Mario Draghi: Interview in Bild

Interview with Mr Mario Draghi, President of the European Central Bank, in Bild, conducted by Mr Kai Diekmann, Mr Nikolaus Blome and Mr Daniel Biskup on 25 April 2016 and published on 28 April 2016.

The views expressed in this speech are those of the speaker and not the view of the BIS.

Central bank speech  | 
10 May 2016
PDF version
 |  3 pages

BILD: Mr Draghi, when you became President of the European Central Bank (ECB) just over four years ago, the Germans were scared that, as an Italian, you would create too much inflation. Now, even an Italian is unable to generate sufficient inflation. What is going wrong?

Mario Draghi (laughs): Nothing. People in Germany can rest assured that their ECB President is doing everything to restore inflation to the right level. Our mandate is price stability, which means inflation of just below 2%.

BILD: In order to achieve that, you have cut interest rates to zero. German savings are melting away like butter in the sun. Don't you care about that?

Draghi: We are well aware of the situation for savers. And it's not only in Germany that people have to face low interest rates. But interest rates are low because growth is low and inflation is too low. Think about the alternative: if we raised rates now, it would be bad for the economy and it would unleash deflation, unemployment and recession. The interest on savings comes from growth, so it is in the interests of savers that inflation stabilises and growth becomes more robust. Besides, many people benefit from low interest rates as they are also homebuyers, taxpayers, entrepreneurs and workers whose companies are benefiting.

BILD: In Germany the adverse effects are predominant. Making provision for retirement is becoming increasingly difficult...

Draghi: Remember, what counts is what you earn on savings in real terms, i.e. interest minus inflation. This is higher today than it was on average in the 1990s. At that time you might have had a higher interest rate on your Sparbuch (savings account), but we often had an inflation rate that was higher still. So the interest looked good at first, but the real return was in fact much lower. Moreover, people can influence how much they get on their savings even in times of low interest rates. They don't just have to keep the money in savings accounts but can invest in other ways. The Bundesbank has recently shown that the average return on all German household assets is close to 2%.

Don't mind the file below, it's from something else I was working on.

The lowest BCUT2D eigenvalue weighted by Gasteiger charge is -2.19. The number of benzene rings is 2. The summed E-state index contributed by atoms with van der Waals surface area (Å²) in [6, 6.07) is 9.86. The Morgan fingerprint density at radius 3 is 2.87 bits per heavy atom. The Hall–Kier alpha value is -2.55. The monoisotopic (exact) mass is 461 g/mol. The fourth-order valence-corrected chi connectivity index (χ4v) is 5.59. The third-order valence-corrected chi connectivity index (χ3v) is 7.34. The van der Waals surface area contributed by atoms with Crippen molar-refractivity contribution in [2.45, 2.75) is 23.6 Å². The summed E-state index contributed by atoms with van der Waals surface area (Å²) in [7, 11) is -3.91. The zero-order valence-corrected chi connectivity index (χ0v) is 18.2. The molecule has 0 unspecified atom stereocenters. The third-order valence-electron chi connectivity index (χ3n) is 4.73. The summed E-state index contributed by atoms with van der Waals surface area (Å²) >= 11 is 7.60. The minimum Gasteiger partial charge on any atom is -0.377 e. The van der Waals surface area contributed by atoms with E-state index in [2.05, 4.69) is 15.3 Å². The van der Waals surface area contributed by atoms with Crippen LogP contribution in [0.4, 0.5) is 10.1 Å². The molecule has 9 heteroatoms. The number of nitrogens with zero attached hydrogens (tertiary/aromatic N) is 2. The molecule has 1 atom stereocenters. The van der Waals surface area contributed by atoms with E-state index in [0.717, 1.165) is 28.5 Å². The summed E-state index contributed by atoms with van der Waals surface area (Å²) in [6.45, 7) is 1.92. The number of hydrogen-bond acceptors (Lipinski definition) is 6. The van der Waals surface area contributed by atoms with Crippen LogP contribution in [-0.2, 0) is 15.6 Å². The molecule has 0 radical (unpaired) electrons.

BILD: So, are the German savers themselves to blame?

Draghi: No. But there are alternatives when investing savings. In the United States savers had to face seven years of zero interest rates. The financial system - banks and insurers - nevertheless still worked. Money was invested in a variety of ways which in the end enabled a decent return.

BILD: Of all people, German Finance Minister Wolfgang Schäuble, who has supported you for years, is now among your strongest critics, saying your policies are damaging savers and thereby strengthening populist parties. Does that get to you?

Draghi: I don't take anything personally in my job. A polite and constructive debate is actually welcome and helps us to explain our policies.

BILD: Really?

Draghi: Yes. But one thing is clear: the ECB obeys the law, not the politicians. Or, as one of my predecessors put it, it is normal for politicians to comment on our actions. But it would be abnormal if we listened to them.

BILD: Does such criticism from the Finance Minister or from the German Vice Chancellor threaten the independence of the ECB?

Draghi: No. But any perception that the ECB's independence is under attack can unsettle businesses and consumers. They might then postpone investment and spending decisions that would be good for jobs and growth. That might force the central bank to do more to achieve price stability.